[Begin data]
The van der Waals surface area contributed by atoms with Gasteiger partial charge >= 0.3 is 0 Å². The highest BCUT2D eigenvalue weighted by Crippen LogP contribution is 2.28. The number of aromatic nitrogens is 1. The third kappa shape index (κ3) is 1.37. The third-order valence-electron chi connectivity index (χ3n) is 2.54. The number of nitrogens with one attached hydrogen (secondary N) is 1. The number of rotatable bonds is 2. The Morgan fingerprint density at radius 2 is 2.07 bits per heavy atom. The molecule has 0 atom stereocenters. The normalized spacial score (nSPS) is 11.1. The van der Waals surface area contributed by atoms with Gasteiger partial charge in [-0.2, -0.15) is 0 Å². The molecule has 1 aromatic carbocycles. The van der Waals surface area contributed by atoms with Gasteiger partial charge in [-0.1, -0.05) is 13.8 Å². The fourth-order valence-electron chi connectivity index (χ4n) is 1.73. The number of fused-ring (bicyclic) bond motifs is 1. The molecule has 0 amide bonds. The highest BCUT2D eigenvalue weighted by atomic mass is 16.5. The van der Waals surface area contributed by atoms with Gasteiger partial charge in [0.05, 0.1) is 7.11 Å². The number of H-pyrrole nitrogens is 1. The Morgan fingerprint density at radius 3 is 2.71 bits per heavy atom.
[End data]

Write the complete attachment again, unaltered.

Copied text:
The van der Waals surface area contributed by atoms with Gasteiger partial charge >= 0.3 is 0 Å². The highest BCUT2D eigenvalue weighted by Crippen LogP contribution is 2.28. The number of aromatic nitrogens is 1. The third kappa shape index (κ3) is 1.37. The third-order valence-electron chi connectivity index (χ3n) is 2.54. The number of nitrogens with one attached hydrogen (secondary N) is 1. The number of rotatable bonds is 2. The Morgan fingerprint density at radius 2 is 2.07 bits per heavy atom. The molecule has 0 atom stereocenters. The normalized spacial score (nSPS) is 11.1. The van der Waals surface area contributed by atoms with Gasteiger partial charge in [-0.2, -0.15) is 0 Å². The molecule has 1 aromatic carbocycles. The van der Waals surface area contributed by atoms with Gasteiger partial charge in [-0.1, -0.05) is 13.8 Å². The fourth-order valence-electron chi connectivity index (χ4n) is 1.73. The number of fused-ring (bicyclic) bond motifs is 1. The molecule has 0 amide bonds. The highest BCUT2D eigenvalue weighted by atomic mass is 16.5. The van der Waals surface area contributed by atoms with Gasteiger partial charge in [0.05, 0.1) is 7.11 Å². The number of H-pyrrole nitrogens is 1. The Morgan fingerprint density at radius 3 is 2.71 bits per heavy atom.